VXST and the “Weekend Effect”

Whenever we have a Friday or Monday market holiday and a three day weekend is on the horizon I will often remind traders about the impact that the extra day off should have on VIX.  For those new to VIX, the calculation that determines the value of VIX is based on calendar days, not trading days.  The result is a bit of a headwind that will compress the value of VIX into a weekend.  For three day weekends that headwind is exacerbated by the extra day off.  VXST is calculated using the same methodology as VIX, but the result is a nine day measure.  With VXST measuring a shorter time period that VIX, the weekend effect appears to be a little more dramatic.

CBOE compiled closing prices for VXST going back to the first day of 2011 which allows for studies of the price behavior of VXST over a three plus year period.  For those keeping score (or checking my work) the specific history I used was January 1, 2011 through February 14, 2014.  Over this time period there have been 142 ‘normal’ weekends.  A normal weekend is a two day, non-holiday weekend.  Using that data I came up with the following results –

VXST was lower 90 of the 142 Fridays before a normal weekend, or 63.38% of those days.

VXST was higher 103 of the 142 Mondays following a 2 day weekend, or 72.54% of those days.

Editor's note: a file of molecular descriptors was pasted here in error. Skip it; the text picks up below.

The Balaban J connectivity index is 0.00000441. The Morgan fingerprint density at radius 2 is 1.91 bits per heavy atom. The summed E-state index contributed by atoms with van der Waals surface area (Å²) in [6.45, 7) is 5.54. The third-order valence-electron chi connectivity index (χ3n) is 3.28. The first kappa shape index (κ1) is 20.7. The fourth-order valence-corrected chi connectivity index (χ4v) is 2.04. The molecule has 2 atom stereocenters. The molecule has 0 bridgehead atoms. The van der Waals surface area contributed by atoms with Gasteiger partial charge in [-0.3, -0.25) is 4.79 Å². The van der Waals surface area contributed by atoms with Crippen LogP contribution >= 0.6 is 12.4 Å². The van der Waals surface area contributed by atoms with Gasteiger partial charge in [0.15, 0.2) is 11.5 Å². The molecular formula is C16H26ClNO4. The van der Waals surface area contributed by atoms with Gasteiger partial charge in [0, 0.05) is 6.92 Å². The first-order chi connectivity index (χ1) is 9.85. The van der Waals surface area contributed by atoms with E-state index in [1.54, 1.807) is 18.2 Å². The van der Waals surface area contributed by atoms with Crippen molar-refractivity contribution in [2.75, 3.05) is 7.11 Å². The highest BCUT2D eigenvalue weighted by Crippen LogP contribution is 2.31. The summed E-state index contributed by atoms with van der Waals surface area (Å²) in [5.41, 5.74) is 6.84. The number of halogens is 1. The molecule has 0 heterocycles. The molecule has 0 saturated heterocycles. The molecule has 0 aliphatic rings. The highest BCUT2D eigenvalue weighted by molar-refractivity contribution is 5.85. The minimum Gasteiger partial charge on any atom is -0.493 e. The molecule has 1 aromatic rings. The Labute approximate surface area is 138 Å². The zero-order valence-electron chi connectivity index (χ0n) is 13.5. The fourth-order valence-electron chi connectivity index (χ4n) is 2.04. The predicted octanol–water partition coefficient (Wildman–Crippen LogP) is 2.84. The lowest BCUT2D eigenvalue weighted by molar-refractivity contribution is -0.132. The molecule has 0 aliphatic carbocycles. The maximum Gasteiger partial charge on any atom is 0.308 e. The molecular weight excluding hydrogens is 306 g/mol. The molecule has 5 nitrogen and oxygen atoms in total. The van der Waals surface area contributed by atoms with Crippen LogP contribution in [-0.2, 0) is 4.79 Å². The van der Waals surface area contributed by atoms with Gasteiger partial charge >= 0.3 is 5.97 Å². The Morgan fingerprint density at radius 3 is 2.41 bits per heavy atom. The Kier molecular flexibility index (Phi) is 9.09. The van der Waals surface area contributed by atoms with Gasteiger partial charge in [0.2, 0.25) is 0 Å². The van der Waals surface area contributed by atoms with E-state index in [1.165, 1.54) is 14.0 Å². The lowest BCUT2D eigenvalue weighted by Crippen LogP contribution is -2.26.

Just to get an idea of how these numbers stack up relative to an average trading day I took a look at every Tuesday, Wednesday, or Thursday that did not fall before or after a holiday.  There were 447 of these ‘normal’ trading days over the time period in the study.  Here’s the outcome from looking at those days –

The day over day close for VXST was higher 177 of 447 of those trading days or 39.60% of the time.

VXST closed lower 268 of those trading days or 59.96% of the time.

To me, what stands out is the difference between the percentage of higher closing prices on a Tuesday, Wednesday, or Thursday relative to the number of Mondays where VXST is higher on the day.   Over 70% of post two day weekend Mondays we see VXST close higher, while under 40% of non-holiday mid-week days the VXST one day changes is higher on the day.

OK, the numbers are fun, but why is this important?  Knowing the weekend impact on the spot VXST index is important for traders taking positions in VXST futures (and pending regulatory approval options).  We are only a few weeks into trading for VXST futures, but so far it appears that the futures markets are properly adjusting for this weekend effect.  As time goes along and we have more data, I’ll do more digging and share any findings in this space.

  • Numan Ulku

    Hi Russell, Can you check the accuracy of your sentence ” …, the calculation that determines the value of VIX is based on calendar days, not trading days.” In early 1990s it was calculated based calendar days; several articles published have showed problems with this calculation; now (for about 15 years) CBOE calculates it based on trading days, as far as I know ?